Because burnout can have a devastating effect, hitting the health and performance of employees at all levels of organisations, prevention strategies are considered the most effective approach in addressing it. And one of the first ways to do that is for people – especially managers – to be able to spot the signs.
The majority of employees experiencing burnout stay at work. Being aware of changes in attitudes and energy can help with early identification. Employees may not realise that they are dealing with burnout and may instead believe that they are just struggling to keep up during stressful times. But stress is usually experienced as feeling anxious and having a sense of urgency, while burnout is more commonly experienced as apathy, helplessness or hopelessness.
A worker may be experiencing burnout if they have reduced efficiency and energy; increased frustration; more time spent working with less being accomplished; lowered levels of motivation; increased errors; fatigue, headaches, irritability or suspiciousness.
The employee may also be showing signs of self-medication with alcohol and other substances, sarcasm, negativity, self-doubt, poor physical health or increased absenteeism.
People who have suffered from burnout report that it is a slow journey back to good mental wellbeing and a complete reappraisal of their life was needed before they could start to recuperate.
Recovery takes anywhere from six weeks to two years, with an average of six to nine months. Most sufferers describe recovery as a life-long journey with many benefitting from talk therapy, including group counselling. Medication may also be involved.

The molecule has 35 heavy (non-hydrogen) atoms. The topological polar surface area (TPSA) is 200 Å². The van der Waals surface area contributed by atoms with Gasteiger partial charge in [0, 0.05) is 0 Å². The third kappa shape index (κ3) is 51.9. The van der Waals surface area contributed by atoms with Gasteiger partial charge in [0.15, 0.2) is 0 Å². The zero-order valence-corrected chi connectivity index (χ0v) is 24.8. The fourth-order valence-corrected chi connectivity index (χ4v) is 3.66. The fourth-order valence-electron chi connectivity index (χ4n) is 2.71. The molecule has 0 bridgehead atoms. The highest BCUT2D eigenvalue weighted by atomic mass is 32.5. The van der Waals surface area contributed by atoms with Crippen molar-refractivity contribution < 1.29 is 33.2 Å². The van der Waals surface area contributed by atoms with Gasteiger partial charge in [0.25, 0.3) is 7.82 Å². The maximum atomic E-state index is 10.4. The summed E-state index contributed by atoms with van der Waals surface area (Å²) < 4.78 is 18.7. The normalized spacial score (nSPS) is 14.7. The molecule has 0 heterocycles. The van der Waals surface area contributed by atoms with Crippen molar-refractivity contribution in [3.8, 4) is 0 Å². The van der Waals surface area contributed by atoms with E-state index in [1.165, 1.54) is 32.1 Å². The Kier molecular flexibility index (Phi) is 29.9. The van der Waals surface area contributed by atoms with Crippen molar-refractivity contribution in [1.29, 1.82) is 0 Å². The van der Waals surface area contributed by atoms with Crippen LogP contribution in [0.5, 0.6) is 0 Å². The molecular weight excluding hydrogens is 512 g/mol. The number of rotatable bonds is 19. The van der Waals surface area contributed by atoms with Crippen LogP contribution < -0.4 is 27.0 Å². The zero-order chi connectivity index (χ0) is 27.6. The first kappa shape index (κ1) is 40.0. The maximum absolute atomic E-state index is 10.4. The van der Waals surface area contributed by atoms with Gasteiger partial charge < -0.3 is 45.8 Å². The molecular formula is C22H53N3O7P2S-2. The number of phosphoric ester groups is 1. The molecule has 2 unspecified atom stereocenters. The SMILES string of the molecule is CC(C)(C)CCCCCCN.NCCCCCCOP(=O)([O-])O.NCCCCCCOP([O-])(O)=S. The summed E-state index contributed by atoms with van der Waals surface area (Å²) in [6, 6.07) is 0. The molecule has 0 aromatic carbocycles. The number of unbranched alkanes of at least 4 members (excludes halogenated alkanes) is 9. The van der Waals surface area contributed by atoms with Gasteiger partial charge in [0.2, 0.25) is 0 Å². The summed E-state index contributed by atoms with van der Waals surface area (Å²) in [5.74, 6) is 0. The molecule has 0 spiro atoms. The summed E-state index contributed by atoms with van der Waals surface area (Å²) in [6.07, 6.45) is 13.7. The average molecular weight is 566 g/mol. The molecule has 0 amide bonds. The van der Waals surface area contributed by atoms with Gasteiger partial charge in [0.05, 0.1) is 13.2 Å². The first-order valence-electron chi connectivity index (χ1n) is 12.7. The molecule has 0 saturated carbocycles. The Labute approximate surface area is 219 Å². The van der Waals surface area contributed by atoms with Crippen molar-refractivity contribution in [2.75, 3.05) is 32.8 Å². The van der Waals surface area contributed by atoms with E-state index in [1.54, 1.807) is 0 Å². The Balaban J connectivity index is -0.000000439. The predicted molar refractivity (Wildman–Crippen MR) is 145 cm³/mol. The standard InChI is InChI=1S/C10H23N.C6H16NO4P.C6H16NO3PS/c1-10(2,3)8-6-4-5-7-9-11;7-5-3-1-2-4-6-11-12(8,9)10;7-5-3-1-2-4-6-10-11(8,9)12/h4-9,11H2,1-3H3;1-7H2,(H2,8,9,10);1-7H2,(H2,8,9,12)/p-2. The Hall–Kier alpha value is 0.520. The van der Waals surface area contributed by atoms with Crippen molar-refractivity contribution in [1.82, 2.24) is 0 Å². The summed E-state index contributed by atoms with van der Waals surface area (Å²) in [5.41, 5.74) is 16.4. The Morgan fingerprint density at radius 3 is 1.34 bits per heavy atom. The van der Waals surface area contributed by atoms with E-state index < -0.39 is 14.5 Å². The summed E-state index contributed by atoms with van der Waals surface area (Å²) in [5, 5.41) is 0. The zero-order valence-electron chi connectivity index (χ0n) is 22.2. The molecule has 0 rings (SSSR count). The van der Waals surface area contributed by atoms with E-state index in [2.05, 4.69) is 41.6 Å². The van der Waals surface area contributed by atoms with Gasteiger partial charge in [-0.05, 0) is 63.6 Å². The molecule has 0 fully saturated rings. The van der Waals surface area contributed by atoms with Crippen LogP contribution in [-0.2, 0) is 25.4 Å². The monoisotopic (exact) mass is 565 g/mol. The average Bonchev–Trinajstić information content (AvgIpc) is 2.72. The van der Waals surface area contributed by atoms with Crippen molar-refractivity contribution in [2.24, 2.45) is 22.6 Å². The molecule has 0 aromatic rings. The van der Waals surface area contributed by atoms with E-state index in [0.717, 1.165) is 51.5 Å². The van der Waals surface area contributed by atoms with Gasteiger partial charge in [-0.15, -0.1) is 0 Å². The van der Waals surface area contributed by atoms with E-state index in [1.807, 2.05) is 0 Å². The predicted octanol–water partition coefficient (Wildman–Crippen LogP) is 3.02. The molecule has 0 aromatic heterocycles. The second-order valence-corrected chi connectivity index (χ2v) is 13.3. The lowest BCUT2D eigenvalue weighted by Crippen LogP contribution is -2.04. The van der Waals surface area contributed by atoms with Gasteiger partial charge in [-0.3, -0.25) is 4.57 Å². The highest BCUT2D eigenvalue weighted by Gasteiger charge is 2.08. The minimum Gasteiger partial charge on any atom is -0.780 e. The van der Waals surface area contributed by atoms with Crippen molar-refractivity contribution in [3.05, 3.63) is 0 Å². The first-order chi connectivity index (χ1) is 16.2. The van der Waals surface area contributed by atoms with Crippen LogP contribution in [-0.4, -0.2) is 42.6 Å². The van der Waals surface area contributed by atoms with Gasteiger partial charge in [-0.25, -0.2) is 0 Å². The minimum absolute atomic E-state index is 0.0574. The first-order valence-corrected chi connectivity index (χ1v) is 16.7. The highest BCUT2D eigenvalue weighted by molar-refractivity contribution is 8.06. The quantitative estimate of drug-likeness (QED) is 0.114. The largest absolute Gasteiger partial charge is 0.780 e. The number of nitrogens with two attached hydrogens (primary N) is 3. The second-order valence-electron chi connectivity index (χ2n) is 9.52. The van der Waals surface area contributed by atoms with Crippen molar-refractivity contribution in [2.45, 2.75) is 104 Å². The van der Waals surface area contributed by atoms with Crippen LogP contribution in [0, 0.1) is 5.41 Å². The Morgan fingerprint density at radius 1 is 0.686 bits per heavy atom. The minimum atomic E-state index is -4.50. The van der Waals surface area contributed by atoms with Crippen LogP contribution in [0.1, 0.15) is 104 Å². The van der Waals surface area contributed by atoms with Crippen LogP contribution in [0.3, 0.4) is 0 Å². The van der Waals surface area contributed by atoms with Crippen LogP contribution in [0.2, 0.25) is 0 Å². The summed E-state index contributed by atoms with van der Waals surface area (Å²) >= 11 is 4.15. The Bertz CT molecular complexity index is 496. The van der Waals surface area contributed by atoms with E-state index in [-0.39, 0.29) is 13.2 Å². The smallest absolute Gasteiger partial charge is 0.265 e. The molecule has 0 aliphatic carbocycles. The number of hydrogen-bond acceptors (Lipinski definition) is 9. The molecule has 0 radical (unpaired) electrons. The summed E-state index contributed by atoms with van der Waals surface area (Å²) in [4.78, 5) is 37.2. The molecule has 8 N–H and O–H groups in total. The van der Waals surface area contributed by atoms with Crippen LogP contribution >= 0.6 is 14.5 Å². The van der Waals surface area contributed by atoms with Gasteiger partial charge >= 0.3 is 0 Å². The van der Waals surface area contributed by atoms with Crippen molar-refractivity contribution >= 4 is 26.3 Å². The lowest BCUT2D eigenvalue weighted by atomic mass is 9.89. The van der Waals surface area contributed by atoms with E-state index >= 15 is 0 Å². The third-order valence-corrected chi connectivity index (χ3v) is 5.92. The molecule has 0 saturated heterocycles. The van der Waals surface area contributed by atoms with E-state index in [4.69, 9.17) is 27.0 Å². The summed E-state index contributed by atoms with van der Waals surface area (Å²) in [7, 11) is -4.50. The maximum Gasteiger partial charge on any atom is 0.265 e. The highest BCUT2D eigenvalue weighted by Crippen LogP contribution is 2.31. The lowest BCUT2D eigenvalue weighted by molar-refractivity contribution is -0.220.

Most people make significant life changes around how they take care of themselves and how they think about themselves, how they do their work and how they conduct their relationships.
Self-care strategies include minimising or eliminating alcohol and caffeine; developing and following a healthy eating plan; taking time away from work; ensuring that the recovery process includes the development of a healthy approach to work; exercising or walking in green space and finding a creative outlet, such as painting or gardening.
“The good thing about burnout is that it can be fixed,” says Thackeray. He suggests incorporating meditation, gentle exercise and reconnecting with a sense of fun and laughter in the daily workplace routine. “This combination of renewal approaches works well to manage anxiety and stress management,” he adds.
But while recovery is highly probable, the most effective – and most efficient from an employer’s point of view – way to solve burnout is to stop it from growing in the workforce to start off with.
So what can an employer do to prevent burnout in their employees? Here are some suggested strategies:
- Provide clear expectations for all employees and get confirmation that each employee understands them
- Make sure employees have the necessary resources and skills to meet expectations
- Provide ongoing training to employees to maintain competency
- Help employees understand their value to the organisation and their contributions to the organisation’s goals
- Enforce reasonable work hours, including, if necessary, sending employees home at the end of their regular workday
- Help assess workload for those who feel pressured to remain working beyond normal business hours
- Set reasonable and realistic expectations. Organisations should be clear as to which activities require the highest standards and when it is okay to lower the bar and still meet business needs
- Encourage social support and respect within and among work teams
- Support physical activity throughout the working day
- Strongly encourage the taking of breaks away from the work environment
- Consider how leadership approaches might impact employees at risk of burnout
Certainly, employers need to take the issue of burnout seriously. If an employee is sitting at their desk slowly being less productive, quite apart from the duty of care their company has in looking after them, it may be the bottom line that is suffering, too.